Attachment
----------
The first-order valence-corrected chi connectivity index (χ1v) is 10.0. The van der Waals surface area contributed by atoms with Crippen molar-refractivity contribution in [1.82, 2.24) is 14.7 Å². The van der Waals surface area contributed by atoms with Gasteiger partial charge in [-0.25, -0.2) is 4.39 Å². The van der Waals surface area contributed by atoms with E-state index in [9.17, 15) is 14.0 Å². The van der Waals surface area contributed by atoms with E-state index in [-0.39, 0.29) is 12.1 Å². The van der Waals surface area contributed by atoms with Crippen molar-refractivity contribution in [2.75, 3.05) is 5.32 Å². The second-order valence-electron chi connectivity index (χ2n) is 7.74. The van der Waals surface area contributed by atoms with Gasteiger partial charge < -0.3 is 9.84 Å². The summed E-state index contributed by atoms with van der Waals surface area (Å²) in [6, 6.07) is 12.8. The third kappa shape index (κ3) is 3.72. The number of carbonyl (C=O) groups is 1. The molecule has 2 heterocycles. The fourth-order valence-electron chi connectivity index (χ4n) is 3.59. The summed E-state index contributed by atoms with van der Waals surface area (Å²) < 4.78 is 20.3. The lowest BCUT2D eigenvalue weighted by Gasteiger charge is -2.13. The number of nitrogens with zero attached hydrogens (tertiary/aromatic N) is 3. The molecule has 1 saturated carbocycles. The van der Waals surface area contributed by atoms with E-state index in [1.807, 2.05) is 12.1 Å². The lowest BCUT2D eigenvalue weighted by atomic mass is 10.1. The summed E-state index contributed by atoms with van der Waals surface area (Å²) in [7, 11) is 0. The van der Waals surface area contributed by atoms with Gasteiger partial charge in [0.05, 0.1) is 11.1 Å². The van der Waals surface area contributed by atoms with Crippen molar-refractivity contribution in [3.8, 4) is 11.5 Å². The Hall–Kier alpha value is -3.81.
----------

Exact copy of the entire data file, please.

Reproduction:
The first-order valence-corrected chi connectivity index (χ1v) is 10.0. The van der Waals surface area contributed by atoms with Crippen molar-refractivity contribution in [1.82, 2.24) is 14.7 Å². The van der Waals surface area contributed by atoms with Gasteiger partial charge in [-0.25, -0.2) is 4.39 Å². The van der Waals surface area contributed by atoms with E-state index in [9.17, 15) is 14.0 Å². The van der Waals surface area contributed by atoms with E-state index in [-0.39, 0.29) is 12.1 Å². The van der Waals surface area contributed by atoms with Crippen molar-refractivity contribution in [2.75, 3.05) is 5.32 Å². The second-order valence-electron chi connectivity index (χ2n) is 7.74. The van der Waals surface area contributed by atoms with Gasteiger partial charge < -0.3 is 9.84 Å². The summed E-state index contributed by atoms with van der Waals surface area (Å²) in [6, 6.07) is 12.8. The third kappa shape index (κ3) is 3.72. The number of carbonyl (C=O) groups is 1. The molecule has 2 heterocycles. The fourth-order valence-electron chi connectivity index (χ4n) is 3.59. The summed E-state index contributed by atoms with van der Waals surface area (Å²) < 4.78 is 20.3. The lowest BCUT2D eigenvalue weighted by Gasteiger charge is -2.13. The number of nitrogens with zero attached hydrogens (tertiary/aromatic N) is 3. The molecule has 1 saturated carbocycles. The van der Waals surface area contributed by atoms with E-state index in [1.807, 2.05) is 12.1 Å². The lowest BCUT2D eigenvalue weighted by atomic mass is 10.1. The summed E-state index contributed by atoms with van der Waals surface area (Å²) in [7, 11) is 0. The van der Waals surface area contributed by atoms with Gasteiger partial charge in [0.05, 0.1) is 11.1 Å². The van der Waals surface area contributed by atoms with Crippen molar-refractivity contribution in [3.8, 4) is 11.5 Å². The Hall–Kier alpha value is -3.81.